State Public Health Order Info
See how the July 26 vaccination order impacts dental practices.
Updated March 12: All adults eligible for COVID-19 vaccine by May 1; $1.9T stimulus package provides $42B to California
Due to the large amount of COVID-19 vaccines obtained in recent weeks, President Biden announced Thursday evening that his administration will be directing states to make vaccines eligible to all adults in the U.S. by May 1.
The administration will significantly increase the weekly shipments of vaccines to states, community clinics and pharmacies with the goal of administering 4 million shots per day in coming weeks.
The $1.9T stimulus package President Biden signed Thursday will also bring a total of $42B to California to help with economic recovery, with additional details from the Newsom administration coming soon.
While all adults will be eligible for COVID-19 vaccines by May 1, getting adults vaccinated as quickly as possible will only happen through the efforts of volunteers and the health care community.
Dentists will have an increasing role in this national effort by:
Coming soon are new CDA resources to empower CDA members to help California move past the pandemic. Continue reading for statewide vaccine developments from the past two weeks.
March 11: An expected increase in California’s COVD-19 vaccine supply together with more efficient allocation of the vaccine through the new Statewide Vaccine Network are likely to affect dentists in two important ways in the coming weeks to next several months. They’ll not only have new opportunities to become volunteer vaccinators but eventually they’ll be able to administer the COVID-19 vaccine in the dental office.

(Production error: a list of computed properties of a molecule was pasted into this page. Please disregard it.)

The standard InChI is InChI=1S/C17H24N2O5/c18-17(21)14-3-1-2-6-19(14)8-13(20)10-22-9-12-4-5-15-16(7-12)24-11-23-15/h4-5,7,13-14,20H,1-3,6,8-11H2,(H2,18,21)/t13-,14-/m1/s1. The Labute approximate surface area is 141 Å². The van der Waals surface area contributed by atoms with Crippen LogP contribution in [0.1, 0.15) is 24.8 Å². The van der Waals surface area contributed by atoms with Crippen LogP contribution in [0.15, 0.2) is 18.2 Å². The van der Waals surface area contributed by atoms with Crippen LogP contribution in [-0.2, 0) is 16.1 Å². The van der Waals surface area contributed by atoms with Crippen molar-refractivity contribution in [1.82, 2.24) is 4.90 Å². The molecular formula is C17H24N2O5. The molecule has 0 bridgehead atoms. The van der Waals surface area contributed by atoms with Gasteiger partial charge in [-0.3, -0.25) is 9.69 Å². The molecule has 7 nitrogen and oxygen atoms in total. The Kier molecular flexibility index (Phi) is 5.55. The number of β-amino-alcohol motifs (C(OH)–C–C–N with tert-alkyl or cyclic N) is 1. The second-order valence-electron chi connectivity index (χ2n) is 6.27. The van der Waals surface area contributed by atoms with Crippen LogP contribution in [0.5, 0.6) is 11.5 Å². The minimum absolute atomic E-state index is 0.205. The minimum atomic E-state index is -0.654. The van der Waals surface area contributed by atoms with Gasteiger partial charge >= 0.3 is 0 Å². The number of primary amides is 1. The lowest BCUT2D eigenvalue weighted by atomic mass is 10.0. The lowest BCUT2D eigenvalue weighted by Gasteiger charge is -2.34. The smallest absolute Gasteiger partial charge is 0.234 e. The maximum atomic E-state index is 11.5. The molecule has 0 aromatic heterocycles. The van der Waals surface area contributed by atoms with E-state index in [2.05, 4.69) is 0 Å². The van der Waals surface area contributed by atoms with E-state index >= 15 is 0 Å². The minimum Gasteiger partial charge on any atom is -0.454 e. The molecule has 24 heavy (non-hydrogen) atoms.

Meanwhile, as essential health care providers, dentists are well-positioned to educate their patients about COVID-19 vaccine safety and efficacy, including the Janssen COVID-19 vaccine by Johnson & Johnson, which on Feb. 27 became the third COVID-19 vaccine approved by the Food and Drug Administration for use in the United States.
The Centers for Disease Control and Prevention added a fourth training module covering the new Janssen COVID-19 vaccine. Dentists and all other health care providers must complete the four training modules before they vaccinate. More information about the vaccinator trainings can be found in the CDA COVID-19 Vaccine Information Toolkit.
Determining and understanding who is eligible to receive the COVID-19 vaccine has been a source of confusion since vaccination efforts began in California. That’s because eligibility determinations were largely left to counties and local governments, resulting in significant variation across the state.
But as of March 1, all providers and local health departments in California are uniformly following state-directed vaccine eligibility criteria as part of the Statewide Vaccine Network, which aims to eliminate all the earlier variation and confusion and to help ensure that disproportionately affected communities have equitable access to the vaccine.
My Turn will also become the primary way Californians will sign up for vaccination appointments. The California Department of Public Health states that, over time, providers will work with the state to connect with the My Turn platform, allowing the state to adjust allocation and outreach efforts to ensure equity.
Blue Shield of California is the state’s network administrator and is using the state’s criteria to recommend vaccine allocation for doses delivered each week beginning March 1 with a focus on providers serving the 10 counties that are currently in wave 1.
The California Department of Consumer Affairs in early January issued a public health emergency waiver allowing California dentists to temporarily administer the COVID-19 vaccines if they comply with training and other requirements, but due to a severely limited supply of the vaccines, dentists have been limited to volunteering at mass-vaccination sites.